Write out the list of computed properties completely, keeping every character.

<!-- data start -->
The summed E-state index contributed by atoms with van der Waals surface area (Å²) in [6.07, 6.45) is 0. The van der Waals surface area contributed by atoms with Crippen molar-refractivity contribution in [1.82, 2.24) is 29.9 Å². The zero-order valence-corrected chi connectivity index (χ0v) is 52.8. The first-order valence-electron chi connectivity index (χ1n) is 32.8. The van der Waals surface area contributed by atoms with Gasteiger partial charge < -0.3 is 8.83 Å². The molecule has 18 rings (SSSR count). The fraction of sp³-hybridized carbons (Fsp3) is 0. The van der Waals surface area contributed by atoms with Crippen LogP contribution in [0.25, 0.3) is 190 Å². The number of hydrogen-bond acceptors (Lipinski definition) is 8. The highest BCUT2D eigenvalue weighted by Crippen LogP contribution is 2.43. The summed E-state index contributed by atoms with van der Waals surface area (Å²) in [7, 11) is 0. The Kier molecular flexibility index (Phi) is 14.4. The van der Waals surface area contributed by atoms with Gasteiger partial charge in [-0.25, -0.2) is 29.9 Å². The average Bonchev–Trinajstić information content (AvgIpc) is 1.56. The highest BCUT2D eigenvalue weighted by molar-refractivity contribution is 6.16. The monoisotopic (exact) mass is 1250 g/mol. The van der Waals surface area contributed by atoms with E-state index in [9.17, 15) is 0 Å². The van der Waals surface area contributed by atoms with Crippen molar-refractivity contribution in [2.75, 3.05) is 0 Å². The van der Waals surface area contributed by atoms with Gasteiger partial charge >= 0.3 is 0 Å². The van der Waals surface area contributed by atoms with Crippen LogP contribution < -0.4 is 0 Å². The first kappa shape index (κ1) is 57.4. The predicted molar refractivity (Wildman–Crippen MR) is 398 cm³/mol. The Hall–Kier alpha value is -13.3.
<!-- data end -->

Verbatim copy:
The summed E-state index contributed by atoms with van der Waals surface area (Å²) in [6.07, 6.45) is 0. The van der Waals surface area contributed by atoms with Crippen molar-refractivity contribution in [1.82, 2.24) is 29.9 Å². The zero-order valence-corrected chi connectivity index (χ0v) is 52.8. The first-order valence-electron chi connectivity index (χ1n) is 32.8. The van der Waals surface area contributed by atoms with Gasteiger partial charge < -0.3 is 8.83 Å². The molecule has 18 rings (SSSR count). The fraction of sp³-hybridized carbons (Fsp3) is 0. The van der Waals surface area contributed by atoms with Crippen LogP contribution in [0.25, 0.3) is 190 Å². The number of hydrogen-bond acceptors (Lipinski definition) is 8. The highest BCUT2D eigenvalue weighted by Crippen LogP contribution is 2.43. The summed E-state index contributed by atoms with van der Waals surface area (Å²) in [7, 11) is 0. The Kier molecular flexibility index (Phi) is 14.4. The van der Waals surface area contributed by atoms with Gasteiger partial charge in [-0.25, -0.2) is 29.9 Å². The average Bonchev–Trinajstić information content (AvgIpc) is 1.56. The highest BCUT2D eigenvalue weighted by molar-refractivity contribution is 6.16. The monoisotopic (exact) mass is 1250 g/mol. The van der Waals surface area contributed by atoms with E-state index in [9.17, 15) is 0 Å². The van der Waals surface area contributed by atoms with Crippen molar-refractivity contribution in [2.75, 3.05) is 0 Å². The van der Waals surface area contributed by atoms with Gasteiger partial charge >= 0.3 is 0 Å². The van der Waals surface area contributed by atoms with Crippen LogP contribution < -0.4 is 0 Å². The first kappa shape index (κ1) is 57.4. The predicted molar refractivity (Wildman–Crippen MR) is 398 cm³/mol. The Hall–Kier alpha value is -13.3.